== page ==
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Group Urges Disaster Planning for Pregnant Women, Babies, News article

Author: Lakshmi, R. The Washington Post.
Year: 2006
Resource type: News

Group Urges Disaster Planning for Pregnant Women, Babies

By Rama Lakshmi

Special to The Washington Post

Thursday, August 17, 2006; Page A09

In the days after Hurricane Katrina struck Louisiana, about 125 critically ill newborn babies and 154 pregnant women were evacuated to Woman's Hospital in Baton Rouge. Some of the fragile newborns arrived without their mothers, and some of the women were already in labor. It was at least 10 days before some of the infants and mothers were reunited. Katrina focused unprecedented attention on pregnant women and newborns as an acutely vulnerable population during emergencies. A year later, those concerns are driving a push to add provisions for both groups to national preparedness guidelines for disasters, epidemics or terrorist attacks. No accurate data are available on the number of babies born during the Katrina crisis, but officials at both hospitals in Baton Rouge described vivid scenes of distraught pregnant women arriving with no records, of desperate mothers searching for their babies and of women who delivered on their way to the facility. Heidi Wigley, 26, was three months pregnant when the storm struck. She lost her home, including her medications, in St. Bernard Parish, and her doctor was evacuated to Florida. "I was evacuated to another town and could not contact my doctor, who had all the information about my pregnancy," Wigley said in a telephone interview from Mandeville, La., where she now lives. "I was worried I may miscarry. The relief teams did not have any gynecologist and no prenatal vitamins. I told them I wanted more food and more money because I was pregnant, and they said no." Two months later, Wigley developed high blood pressure, a common complication of pregnancy, and delivered prematurely in February. At 5 1/2 months, her son is now healthy.

"Pregnant women face greater risks -- like premature births, low-birth-weight babies and infant deaths -- during the stressful conditions of a disaster. This can make delivering a child difficult and potentially life-threatening," said Theresa Shaver, executive director of the District-based White Ribbon Alliance for Safe Motherhood. "International relief agencies have detailed guidelines for helping pregnant women, infants and new mothers in disasters around the world," she said. "But in the United States, it is not yet integral to our preparedness plans." The alliance has set up a working group to develop domestic guidelines in association with groups of pediatricians, gynecologists, obstetricians, nurses and midwives. Representatives from the Centers for Disease Control and Prevention and the National Association of County and City Health Officials are also taking part. Shaver noted that in the past few years, health-care providers and officials have worked on disaster preparedness plans focusing on other vulnerable groups, including children, the elderly, heart patients, those on dialysis and disabled people. These efforts were accelerated in response to the Sept. 11, 2001, terrorist attacks and the anthrax attacks later that year, and concerns about bioterrorism and pandemic flu. But several public health advocates said it was not until Katrina exposed the lack of provisions for pregnant women and new mothers and their babies that those groups were included on the preparedness agenda. "Pregnant women and newborns are just entering the radar, and that is a post-Katrina development," said Georges C. Benjamin, executive director of the American Public Health Association. National organizations cite the public health departments of South Carolina and Fort Worth, Tex., for being among the first to incorporate maternal and child-care needs into their preparedness plans. The White Ribbon Alliance working group hopes to release by the end of August proposals to address the needs of newborn babies in disasters and present those recommendations at emergency planning meetings across the country. It is also exploring the option of introducing federal legislation. The proposed guidelines, called the Women and Infants Service Package (WISP), advocate training first responders in the special needs of pregnant and new mothers and babies, preparing birth-complication readiness packages, keeping mothers and infants together during evacuations, and setting up dedicated toll-free numbers that pregnant women can call for assistance. The guidelines also recommend that emergency teams include certified midwives and have supplies of baby formula, bottles, diapers, vaccines, and folate and iron supplements. The alliance believes that disaster situations call for a shift in the thinking of American women, who generally expect to give birth in a hospital or clinical setting. In the early phase of a disaster, officials said, births will often take place outside a health facility and without the assistance of trained health personnel. "We will be in situations where there are no health-care facilities. In fact, if there is a pandemic flu, a hospital is not where you take a pregnant woman or an infant to," said Robbie Prepas, a certified midwife who heads disaster preparedness at the American College of Nurse-Midwives. During Katrina, Prepas helped many pregnant women with deliveries in airports and ambulances. "We will have to retrain care providers to be comfortable with assisting deliveries outside hospitals," she said.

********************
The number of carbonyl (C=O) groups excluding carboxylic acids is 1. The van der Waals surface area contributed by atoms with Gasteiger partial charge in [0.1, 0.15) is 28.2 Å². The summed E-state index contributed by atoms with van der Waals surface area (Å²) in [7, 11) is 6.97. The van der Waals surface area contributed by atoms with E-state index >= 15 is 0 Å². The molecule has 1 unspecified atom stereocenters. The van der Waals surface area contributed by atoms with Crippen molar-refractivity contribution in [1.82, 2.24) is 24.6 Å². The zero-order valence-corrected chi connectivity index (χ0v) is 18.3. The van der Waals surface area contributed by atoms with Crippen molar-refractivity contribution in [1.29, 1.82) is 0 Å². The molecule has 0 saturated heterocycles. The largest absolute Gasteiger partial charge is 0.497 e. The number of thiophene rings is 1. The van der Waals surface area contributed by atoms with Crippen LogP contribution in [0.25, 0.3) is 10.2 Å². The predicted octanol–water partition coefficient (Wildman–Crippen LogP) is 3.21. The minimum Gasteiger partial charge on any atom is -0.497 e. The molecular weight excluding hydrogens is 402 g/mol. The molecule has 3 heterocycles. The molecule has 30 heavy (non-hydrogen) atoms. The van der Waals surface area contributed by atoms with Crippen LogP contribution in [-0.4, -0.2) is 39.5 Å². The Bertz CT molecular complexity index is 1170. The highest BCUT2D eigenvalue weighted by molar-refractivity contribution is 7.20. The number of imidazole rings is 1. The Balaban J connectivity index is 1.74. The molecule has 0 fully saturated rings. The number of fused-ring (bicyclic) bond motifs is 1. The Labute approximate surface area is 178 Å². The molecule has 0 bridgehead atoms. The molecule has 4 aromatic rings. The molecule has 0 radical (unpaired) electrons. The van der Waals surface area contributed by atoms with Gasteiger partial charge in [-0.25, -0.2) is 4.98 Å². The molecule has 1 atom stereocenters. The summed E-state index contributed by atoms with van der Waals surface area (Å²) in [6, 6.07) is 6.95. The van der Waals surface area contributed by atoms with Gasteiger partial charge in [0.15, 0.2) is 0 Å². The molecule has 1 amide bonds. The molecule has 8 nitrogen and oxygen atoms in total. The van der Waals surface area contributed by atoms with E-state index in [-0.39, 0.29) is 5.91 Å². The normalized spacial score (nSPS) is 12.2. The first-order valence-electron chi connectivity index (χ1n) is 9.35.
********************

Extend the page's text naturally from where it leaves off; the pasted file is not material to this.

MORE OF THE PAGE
© 2006 The Washington Post Company

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Lakshmi, R. The Washington Post. (2006). Group Urges Disaster Planning for Pregnant Women, Babies, News article. www.ennonline.net/disasterplanningwomenandbabies

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